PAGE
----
Curvature Effects on the Optical Transitions of Single-Wall Carbon Nanotubes
Tittel, Frank K.
Master of Science
Optical transition energies are widely used for providing experimental insight into the electronic band structure of single-wall carbon nanotubes (SWCNTs). While the first and second optical transitions in semiconducting carbon nanotubes have already been heavily studied, due to experimental difficulties in accessing the relevant excitation energy region, little is known about higher lying transitions. Here, I present measurements of the third and fourth optical transitions of small-diameter (0.7-1.2 nm), semiconducting single-wall carbon nanotubes via resonant Raman spectroscopy in the visible deep blue region (415-465 nm) and photoluminescence excitation spectroscopy in the ultraviolet and visible blue optical regions (280-488 nm). Diameter-dependent Raman radial breathing mode features, as well as resonant energy excitation maxima determined by Raman and photoluminescence measurements, are assigned to specific (n,m) nanotube species. The Raman intensity within a given 2n+m branch is found to increase with decreasing chiral angle, consistent with similar measurements for lower order optical states. Additionally, increased excitation line widths and weaker Raman intensities are observed as higher lying transitions are accessed for a given nanotube, in agreement with previous Raman measurements. Chiefly, a scaling law analysis that removes the chiral-angle-dependent contribution to the optical transition energy indicates that the third and fourth transition energies exhibit a significant deviation from the energy trend line observed for the first and second optical transitions, when the transition energies are plotted as a function of nanotube diameter. This deviation can be understood in the context of a change in the competition between exchange and excitonic correction terms. Furthermore, for semiconducting SWCNTs with diameters less than 0.9 nm, an additional deviation is observed that is interpreted as the first observation of crossing-over of the third and fourth transition energy trend lines for a given 2n+m branch and a chirality dependence in the many-body excitonic effects that becomes significant at high nanotube curvatures.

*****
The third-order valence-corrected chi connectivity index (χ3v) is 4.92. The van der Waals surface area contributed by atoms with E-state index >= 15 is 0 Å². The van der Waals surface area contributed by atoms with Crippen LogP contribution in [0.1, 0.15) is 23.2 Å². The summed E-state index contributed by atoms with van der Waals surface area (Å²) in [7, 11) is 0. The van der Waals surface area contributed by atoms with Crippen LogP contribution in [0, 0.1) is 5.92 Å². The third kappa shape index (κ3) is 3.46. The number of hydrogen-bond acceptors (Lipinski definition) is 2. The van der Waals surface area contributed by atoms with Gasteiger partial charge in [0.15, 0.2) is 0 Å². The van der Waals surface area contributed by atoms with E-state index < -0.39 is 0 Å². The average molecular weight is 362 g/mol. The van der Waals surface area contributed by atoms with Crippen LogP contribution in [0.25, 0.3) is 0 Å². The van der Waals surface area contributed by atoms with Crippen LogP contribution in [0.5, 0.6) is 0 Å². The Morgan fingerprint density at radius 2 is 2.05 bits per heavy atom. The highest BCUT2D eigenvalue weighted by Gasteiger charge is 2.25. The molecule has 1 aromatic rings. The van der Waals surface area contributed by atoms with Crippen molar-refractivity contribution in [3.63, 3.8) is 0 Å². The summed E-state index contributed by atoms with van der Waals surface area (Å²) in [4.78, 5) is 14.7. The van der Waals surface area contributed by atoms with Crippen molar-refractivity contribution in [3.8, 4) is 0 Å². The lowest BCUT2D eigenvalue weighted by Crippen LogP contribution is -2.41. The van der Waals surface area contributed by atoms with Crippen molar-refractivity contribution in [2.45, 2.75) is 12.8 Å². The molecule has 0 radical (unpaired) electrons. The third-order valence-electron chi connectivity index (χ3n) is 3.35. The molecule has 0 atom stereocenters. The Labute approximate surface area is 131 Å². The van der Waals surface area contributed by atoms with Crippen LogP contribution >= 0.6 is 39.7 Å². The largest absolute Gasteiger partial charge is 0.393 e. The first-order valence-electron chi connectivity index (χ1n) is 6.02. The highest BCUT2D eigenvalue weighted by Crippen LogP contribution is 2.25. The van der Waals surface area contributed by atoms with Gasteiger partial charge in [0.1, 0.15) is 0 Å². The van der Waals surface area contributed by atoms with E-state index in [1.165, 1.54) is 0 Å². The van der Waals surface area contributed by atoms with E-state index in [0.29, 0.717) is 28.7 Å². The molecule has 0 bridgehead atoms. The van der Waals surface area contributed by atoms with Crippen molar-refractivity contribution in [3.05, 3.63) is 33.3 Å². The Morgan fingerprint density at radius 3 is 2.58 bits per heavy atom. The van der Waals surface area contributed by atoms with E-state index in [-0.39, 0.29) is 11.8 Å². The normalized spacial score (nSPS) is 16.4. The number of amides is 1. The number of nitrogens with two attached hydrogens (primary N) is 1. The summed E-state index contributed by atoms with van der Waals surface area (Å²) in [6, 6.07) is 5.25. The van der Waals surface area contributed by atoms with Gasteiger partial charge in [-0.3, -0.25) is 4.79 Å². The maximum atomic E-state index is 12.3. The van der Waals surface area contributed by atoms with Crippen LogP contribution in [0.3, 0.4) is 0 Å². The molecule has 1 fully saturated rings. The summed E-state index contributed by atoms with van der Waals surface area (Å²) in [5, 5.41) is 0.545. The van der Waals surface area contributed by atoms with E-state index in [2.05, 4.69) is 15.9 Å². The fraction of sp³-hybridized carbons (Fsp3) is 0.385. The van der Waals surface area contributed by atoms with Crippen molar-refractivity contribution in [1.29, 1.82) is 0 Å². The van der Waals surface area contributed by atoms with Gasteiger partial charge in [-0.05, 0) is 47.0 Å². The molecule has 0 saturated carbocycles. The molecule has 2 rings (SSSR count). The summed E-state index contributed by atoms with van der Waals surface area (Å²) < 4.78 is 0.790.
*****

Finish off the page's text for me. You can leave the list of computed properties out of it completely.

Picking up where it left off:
Carbon nanotubes; Spectroscopy; Resonant Raman scattering; Photoluminescence